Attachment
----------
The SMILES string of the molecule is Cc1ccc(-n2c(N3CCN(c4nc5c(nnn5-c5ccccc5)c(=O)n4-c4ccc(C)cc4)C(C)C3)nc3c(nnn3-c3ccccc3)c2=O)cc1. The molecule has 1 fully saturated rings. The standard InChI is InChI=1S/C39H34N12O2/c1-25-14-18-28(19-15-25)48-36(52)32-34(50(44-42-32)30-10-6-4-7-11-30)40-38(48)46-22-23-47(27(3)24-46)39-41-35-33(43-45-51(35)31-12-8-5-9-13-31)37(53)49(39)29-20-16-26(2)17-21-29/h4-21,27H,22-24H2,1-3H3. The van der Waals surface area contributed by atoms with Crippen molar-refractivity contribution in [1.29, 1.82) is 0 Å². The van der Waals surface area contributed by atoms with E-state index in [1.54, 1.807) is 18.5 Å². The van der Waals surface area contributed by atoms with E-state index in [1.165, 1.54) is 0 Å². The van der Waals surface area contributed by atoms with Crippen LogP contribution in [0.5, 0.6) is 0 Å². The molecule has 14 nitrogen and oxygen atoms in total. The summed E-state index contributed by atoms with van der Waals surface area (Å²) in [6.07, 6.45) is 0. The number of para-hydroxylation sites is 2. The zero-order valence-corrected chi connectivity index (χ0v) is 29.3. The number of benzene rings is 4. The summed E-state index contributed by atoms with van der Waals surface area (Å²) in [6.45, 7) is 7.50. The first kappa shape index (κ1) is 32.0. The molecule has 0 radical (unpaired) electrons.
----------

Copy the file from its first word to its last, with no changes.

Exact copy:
The SMILES string of the molecule is Cc1ccc(-n2c(N3CCN(c4nc5c(nnn5-c5ccccc5)c(=O)n4-c4ccc(C)cc4)C(C)C3)nc3c(nnn3-c3ccccc3)c2=O)cc1. The molecule has 1 fully saturated rings. The standard InChI is InChI=1S/C39H34N12O2/c1-25-14-18-28(19-15-25)48-36(52)32-34(50(44-42-32)30-10-6-4-7-11-30)40-38(48)46-22-23-47(27(3)24-46)39-41-35-33(43-45-51(35)31-12-8-5-9-13-31)37(53)49(39)29-20-16-26(2)17-21-29/h4-21,27H,22-24H2,1-3H3. The van der Waals surface area contributed by atoms with Crippen molar-refractivity contribution in [1.29, 1.82) is 0 Å². The van der Waals surface area contributed by atoms with E-state index in [1.54, 1.807) is 18.5 Å². The van der Waals surface area contributed by atoms with E-state index in [1.165, 1.54) is 0 Å². The van der Waals surface area contributed by atoms with Crippen LogP contribution in [0.5, 0.6) is 0 Å². The molecule has 14 nitrogen and oxygen atoms in total. The summed E-state index contributed by atoms with van der Waals surface area (Å²) in [6.07, 6.45) is 0. The number of para-hydroxylation sites is 2. The zero-order valence-corrected chi connectivity index (χ0v) is 29.3. The number of benzene rings is 4. The summed E-state index contributed by atoms with van der Waals surface area (Å²) in [6.45, 7) is 7.50. The first kappa shape index (κ1) is 32.0. The molecule has 0 radical (unpaired) electrons.